This 45 minute lesson explores a variety of tools and methods useful during early design.
Setbacks and clearances from property lines and other boundaries are important considerations. The polyline tool (similar to polygon-based tools such as slabs, fills and roofs) can be offset uniformly using a command in the Pet palette. This is shown at first by tracing with the magic wand to create a copy of the original boundary, then selecting and offsetting the polyline; later, the Window menu > Palettes > Control Box is used to select an Offset and the process is done in a single operation. Other drafting control variations in this palette are shown including multiple offset, perpendicular and parallel constraints.
The Fill tool may show a shaded or hatched area and has an option to calculate and display the area as text. This may easily give instant feedback on the lot area as well as the building footprint or any bounded polygon. The fills can be color-coded to show usage or communicate other information visually, and areas may be totaled and reported (this will be explored in the next lesson).
The Zone tool can automatically fill a room, seeking out the bounding walls, or be drawn with a manually created outline. It has a stamp that reports information such as the room name and number, and calculated values such as area and volume. Zones can be used to total up and report usage to compare against program requirements. They can also be created as independent graphic components that can be moved around to study different configurations while maintaining the right number of spaces as laid out from the program.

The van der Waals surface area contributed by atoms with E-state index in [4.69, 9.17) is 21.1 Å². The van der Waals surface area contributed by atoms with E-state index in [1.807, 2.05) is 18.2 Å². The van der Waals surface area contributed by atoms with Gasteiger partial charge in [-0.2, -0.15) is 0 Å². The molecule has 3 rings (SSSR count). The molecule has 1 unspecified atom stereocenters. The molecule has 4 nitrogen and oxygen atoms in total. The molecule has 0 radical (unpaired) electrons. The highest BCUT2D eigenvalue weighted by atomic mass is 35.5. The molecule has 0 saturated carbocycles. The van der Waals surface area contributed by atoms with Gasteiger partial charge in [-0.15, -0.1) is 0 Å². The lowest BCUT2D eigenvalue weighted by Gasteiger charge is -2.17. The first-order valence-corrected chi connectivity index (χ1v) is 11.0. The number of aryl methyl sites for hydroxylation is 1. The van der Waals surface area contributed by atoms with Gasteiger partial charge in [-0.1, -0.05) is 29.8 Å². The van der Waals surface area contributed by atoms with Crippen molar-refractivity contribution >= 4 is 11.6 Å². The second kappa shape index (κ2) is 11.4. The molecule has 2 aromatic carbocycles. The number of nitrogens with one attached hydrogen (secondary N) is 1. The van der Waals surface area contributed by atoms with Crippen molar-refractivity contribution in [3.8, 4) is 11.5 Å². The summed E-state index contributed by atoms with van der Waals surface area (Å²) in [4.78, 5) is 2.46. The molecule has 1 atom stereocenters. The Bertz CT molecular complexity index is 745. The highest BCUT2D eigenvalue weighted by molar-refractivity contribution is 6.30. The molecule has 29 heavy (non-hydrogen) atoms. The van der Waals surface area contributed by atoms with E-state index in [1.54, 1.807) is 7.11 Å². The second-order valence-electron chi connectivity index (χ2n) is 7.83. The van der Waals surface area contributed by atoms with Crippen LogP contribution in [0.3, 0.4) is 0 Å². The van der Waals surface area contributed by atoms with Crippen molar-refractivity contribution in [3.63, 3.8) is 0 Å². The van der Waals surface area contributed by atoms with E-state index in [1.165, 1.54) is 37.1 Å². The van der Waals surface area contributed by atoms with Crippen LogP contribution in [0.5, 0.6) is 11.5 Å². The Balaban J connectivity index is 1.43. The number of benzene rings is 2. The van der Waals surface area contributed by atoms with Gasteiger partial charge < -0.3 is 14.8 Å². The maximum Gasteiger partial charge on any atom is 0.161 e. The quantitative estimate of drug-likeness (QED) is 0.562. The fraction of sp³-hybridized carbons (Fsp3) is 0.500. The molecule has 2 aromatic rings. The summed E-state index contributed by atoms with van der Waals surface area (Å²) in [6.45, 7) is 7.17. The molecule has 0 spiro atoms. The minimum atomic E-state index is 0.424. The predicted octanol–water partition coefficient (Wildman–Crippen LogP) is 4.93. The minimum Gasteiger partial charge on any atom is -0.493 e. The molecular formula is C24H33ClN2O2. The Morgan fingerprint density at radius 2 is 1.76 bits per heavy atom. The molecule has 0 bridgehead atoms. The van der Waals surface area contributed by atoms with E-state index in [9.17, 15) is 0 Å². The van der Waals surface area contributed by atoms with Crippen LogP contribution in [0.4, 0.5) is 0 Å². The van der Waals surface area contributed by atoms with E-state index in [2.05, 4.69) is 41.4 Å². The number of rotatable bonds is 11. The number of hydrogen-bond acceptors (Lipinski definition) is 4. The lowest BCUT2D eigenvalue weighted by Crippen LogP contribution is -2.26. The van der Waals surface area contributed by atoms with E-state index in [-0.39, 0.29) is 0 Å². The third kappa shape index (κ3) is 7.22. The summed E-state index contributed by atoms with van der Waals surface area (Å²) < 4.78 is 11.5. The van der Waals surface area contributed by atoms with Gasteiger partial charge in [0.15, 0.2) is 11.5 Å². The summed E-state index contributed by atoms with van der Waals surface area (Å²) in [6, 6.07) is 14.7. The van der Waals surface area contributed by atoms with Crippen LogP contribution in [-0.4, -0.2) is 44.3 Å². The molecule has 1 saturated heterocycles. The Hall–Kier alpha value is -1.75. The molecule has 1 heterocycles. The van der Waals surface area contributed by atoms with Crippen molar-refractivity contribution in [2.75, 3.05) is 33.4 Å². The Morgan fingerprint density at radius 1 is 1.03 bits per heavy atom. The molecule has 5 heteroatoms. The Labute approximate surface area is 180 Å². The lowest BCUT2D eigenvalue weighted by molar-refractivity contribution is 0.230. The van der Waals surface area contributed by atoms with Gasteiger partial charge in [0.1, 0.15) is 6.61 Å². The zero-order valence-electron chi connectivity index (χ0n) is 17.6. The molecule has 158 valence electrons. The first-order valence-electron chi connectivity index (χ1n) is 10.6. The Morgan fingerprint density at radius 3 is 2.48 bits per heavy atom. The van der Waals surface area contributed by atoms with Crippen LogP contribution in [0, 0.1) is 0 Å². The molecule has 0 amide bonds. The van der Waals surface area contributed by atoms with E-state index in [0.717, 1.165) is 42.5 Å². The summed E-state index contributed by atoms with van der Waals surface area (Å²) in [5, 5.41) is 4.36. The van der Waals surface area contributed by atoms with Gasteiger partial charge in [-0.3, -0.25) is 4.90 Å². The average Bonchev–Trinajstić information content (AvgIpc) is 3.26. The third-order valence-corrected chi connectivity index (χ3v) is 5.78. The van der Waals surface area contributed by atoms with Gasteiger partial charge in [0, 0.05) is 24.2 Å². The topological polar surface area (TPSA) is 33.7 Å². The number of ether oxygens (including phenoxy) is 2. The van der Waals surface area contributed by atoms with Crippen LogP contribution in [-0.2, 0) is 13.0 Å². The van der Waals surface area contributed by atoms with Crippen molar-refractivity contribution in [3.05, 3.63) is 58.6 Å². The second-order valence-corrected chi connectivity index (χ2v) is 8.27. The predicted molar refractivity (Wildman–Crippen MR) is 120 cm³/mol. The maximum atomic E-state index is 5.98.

Zones may be viewed in 3D as part of the building model when the control for this is turned on in the View menu > Elements to Show in 3D > Filter Elements in 3D. In fact, one can turn off other element types in this dialog, and just view the Zones in 3D, which allows them to be displayed and reviewed for stacking and blocking studies.
Slabs may be used for creating volumes for massing study, depicting multi-story spaces with simple or complex outlines. Different colors or materials may be used to represent usage, phasing or exterior treatments.
Some designers like to sketch out a building concept with single lines representing the shell and partitions. A productive alternative is to use the wall tool with a 0 thickness, since it is just as easy to draw as lines yet it may be viewed in 3D. In addition, the walls may later be given a nominal or actual thickness, and eventually take doors and windows, which would be impossible with a single line diagram.
Ultimately, all of these tools and approaches are useful, and it is important to become familiar with most or all of them. This will give you the flexibility to take on your design challenges with finesse, applying the most useful tools for each part of the process.
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